The need to ensure sustainable fashion solutions got a boost from an independent filmmaker recently. Fashioned Reimagined is holding a critical space for issues around ethical and sustainable fashion. Climate Story Lab ZA shared a discussion with the director of Fashion Reimagined, Becky Hutner. Hutner is a Toronto-born filmmaker living in coastal England and an enthusiastic citizen of Earth. This blog provides a summary of the key highlights from the Climate Story Lab ZA discussion.
The quest for a more ethical, sustainable fashion industry
The film follows along on her journey and the quest for a more ethical and sustainable fashion industry. Joining the conversation about the film’s impact campaign are local, sustainable fashionistas textile designer Sibabalwe Ndlwana and Twyg editor Jacky May. This invigorating conversation will consider the stories, ideas, and possibilities that lie within the realm of fashion’s future.
Sustainable fashion advocates.
Textile designer Sibabalwe Ndlwana expressed that she did not, in fact, purposefully choose the art of weaving. Instead, it was the other way around. She was looking for a bookshop when she came across a weaving studio. Sibabalwe phoned the following day as they were closed when she found it, and she has been pursuing it ever since. Sibabalwe Ndlwana is incredibly talented and strives toward a more sustainable fashion industry by using waste and recycled yarn and using natural dye.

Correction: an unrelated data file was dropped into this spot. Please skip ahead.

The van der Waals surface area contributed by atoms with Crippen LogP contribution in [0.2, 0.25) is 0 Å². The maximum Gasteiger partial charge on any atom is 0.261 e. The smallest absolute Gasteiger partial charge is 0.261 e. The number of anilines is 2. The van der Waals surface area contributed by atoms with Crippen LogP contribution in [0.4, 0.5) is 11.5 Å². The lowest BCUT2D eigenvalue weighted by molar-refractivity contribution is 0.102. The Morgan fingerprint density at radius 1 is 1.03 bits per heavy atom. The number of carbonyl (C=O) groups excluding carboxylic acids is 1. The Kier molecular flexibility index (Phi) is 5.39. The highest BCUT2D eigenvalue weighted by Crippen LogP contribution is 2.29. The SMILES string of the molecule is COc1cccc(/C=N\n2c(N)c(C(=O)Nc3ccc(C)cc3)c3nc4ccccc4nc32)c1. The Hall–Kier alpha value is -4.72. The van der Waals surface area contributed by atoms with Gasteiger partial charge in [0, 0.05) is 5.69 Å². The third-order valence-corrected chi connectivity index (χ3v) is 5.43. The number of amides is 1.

Jacky May is the editor of Twyg. Twyg creates content, events and campaigns to promote a way of being that is sustainable, circular, regenerative, caring and ethical. Jacky launched Twyg in 2018. At the core of the content she publishes on the platform is a commitment to exploring ways we can live well now while ensuring a kinder, inclusive, nature-friendly future for all.
The Climate Story Lab has partnered with the Encounters Film Festival to support films that address the climate crisis. Fashion Reimagined was selected for the encounters festival this year. Fashion Reimagined is also a Climate Story Lab UK alumni. It is exciting that films like these are reaching audiences globally and are running incredible impact campaigns.
It’s a film for everyone who wears clothes, we know you’re out there.
Fashion Reimagined is all about the environmental impact of the fashion industry. Through the lens of a British designer called Amy Powney. Her brand is Mother of Pearl.
The director of Fashion Reimagined, Becky Hutner, followed along as Amy Powney went on a 3-year sustainability journey. Amy’s journey was not easy, but she was persistent in making her own business more sustainable and ethical.
Along the way, Amy helped spark a movement in the UK and became a leader. A large part of the story we witness – and I believe it is a struggle for almost everyone in the fashion industry to face – that is trying to strive towards a more sustainable future fashion-wise is the time and effort it takes to source sustainable and ethically produced fabrics.
The climate crisis and how we should respond moving forward.